National Institute for Health and Clinical Excellence (NICE)
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New advice on mental wellbeing of older people in care homes marks bold step forward

NICE's new quality standard on the mental wellbeing of older people in care homes marks a "bold step forward" in terms of improving care, according to experts.

More than 400,000 older people currently live in care homes, a figure set to rise given the UK's ageing population.

While many older people in care homes are well looked after, recent high-profile cases have highlighted instances of substandard care, which suggests standards can vary.

A reason for this is the prevalence of mental health issues among older people, which can often complicate care. With loneliness, depression and low levels of life satisfaction widespread among residents in care homes, it can be hard for staff to offer the support they need.

NICE's 50th quality standard on the mental wellbeing of older people in care homes aims to address these issues through six measurable statements.

The first statement calls for older people in care homes to be offered opportunities during their day to participate in meaningful activity that promotes their health and wellbeing.

NICE recommends that older people should be encouraged to take an active role in choosing and defining activities that are meaningful to them. These can range from reading, gardening and arts and crafts, to group activities that involve family, friends and carers.

Another statement says that older people in care homes should have the symptoms and signs of mental health conditions recognised and recorded as part of their care plan.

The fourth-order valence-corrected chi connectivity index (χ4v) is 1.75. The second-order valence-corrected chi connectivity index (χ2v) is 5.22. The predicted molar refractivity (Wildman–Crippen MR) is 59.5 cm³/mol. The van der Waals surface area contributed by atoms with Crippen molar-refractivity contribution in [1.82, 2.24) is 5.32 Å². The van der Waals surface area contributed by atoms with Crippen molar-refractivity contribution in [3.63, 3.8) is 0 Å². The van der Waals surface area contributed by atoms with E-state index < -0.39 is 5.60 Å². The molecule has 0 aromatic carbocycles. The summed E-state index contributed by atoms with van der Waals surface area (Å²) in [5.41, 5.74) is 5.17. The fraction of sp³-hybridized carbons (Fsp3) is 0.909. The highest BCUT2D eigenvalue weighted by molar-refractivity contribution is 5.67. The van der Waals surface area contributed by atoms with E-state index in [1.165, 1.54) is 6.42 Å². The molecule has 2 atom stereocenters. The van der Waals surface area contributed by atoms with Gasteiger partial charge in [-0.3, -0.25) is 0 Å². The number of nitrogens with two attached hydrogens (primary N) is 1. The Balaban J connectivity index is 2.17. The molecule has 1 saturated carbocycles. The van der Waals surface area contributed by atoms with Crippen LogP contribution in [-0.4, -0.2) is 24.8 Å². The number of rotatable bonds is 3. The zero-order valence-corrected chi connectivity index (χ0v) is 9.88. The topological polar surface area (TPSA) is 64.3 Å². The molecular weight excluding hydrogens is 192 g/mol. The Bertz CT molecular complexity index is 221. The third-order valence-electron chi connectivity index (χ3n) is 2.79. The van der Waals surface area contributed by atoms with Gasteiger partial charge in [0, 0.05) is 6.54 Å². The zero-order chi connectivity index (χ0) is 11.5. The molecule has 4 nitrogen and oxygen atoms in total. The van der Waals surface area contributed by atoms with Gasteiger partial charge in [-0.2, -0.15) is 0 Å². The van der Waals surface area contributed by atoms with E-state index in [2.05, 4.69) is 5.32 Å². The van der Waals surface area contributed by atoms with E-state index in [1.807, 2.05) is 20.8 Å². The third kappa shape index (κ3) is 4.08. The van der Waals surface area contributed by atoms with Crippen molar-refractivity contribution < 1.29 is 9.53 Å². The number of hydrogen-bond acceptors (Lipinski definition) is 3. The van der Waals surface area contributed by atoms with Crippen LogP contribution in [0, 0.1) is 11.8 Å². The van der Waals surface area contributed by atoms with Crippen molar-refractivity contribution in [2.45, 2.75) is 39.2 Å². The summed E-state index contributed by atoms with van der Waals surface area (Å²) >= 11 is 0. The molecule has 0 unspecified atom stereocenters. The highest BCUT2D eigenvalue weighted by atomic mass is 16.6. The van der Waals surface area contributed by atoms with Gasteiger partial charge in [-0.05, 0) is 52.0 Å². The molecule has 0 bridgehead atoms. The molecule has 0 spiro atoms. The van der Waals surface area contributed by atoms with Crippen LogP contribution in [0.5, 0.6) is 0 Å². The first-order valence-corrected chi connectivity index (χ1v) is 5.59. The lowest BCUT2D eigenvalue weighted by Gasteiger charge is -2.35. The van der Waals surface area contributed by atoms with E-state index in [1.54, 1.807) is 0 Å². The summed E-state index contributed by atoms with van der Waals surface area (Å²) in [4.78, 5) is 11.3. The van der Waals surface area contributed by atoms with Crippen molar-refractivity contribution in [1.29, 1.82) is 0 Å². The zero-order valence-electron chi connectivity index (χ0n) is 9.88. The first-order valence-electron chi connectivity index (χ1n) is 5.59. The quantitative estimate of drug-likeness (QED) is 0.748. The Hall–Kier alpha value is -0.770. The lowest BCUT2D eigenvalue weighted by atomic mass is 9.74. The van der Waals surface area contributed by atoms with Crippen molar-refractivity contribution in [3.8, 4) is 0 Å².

While mental health conditions such as dementia are very common among older people in care homes, they are often not recognised, diagnosed or treated.

Consequently, NICE recommends that symptoms and signs of mental health conditions should be recognised and recorded by staff who are aware of GPs' roles in the route of referral. This can help ensure early assessment and access to appropriate healthcare services.

The positive impact of enabling people to maintain and develop their personal identities is also highlighted in the quality standard.

NICE says that staff working with older people in care homes should be aware of the personal history of the people they care for and respect their interests, beliefs and the importance of their personal possessions.

Older people should be involved in decision-making and supported and enabled to express who they are as an individual and what they want. They should also be able to make their own choices whenever possible.

Furthermore, older people should be enabled to maintain and develop personal identities during and after their move to a care home, as this promotes dignity and has a positive impact of their sense of identity and wellbeing.

George McNamara, Head of Policy at the Alzheimer's Society, said: "We welcome this quality standard, as it will help care home staff respond to the needs of people with mental health conditions such as dementia.

"Given the significant population of people residing in care homes with dementia or severe memory problems, it's a bold step forward."

Professor Gillian Leng, Director of Health and Social Care at NICE, said: "Throughout the year, many people are looked after extremely well, but others may not be so fortunate.

"For instance, some care home workers may find it hard to look after someone who appears disengaged or depressed when actually all they might need is a little extra support to lead a more fulfilled life. A decline in mental wellbeing should not be viewed as an inevitable part of ageing."

She added: "We hope the standards we have published will give care homes the help they need to ensure they're providing consistent, high-quality support for every person in their care."

Read more from George McNamara on the quality standard and the ways it can help improve the quality of care and experience of older people in care home settings.

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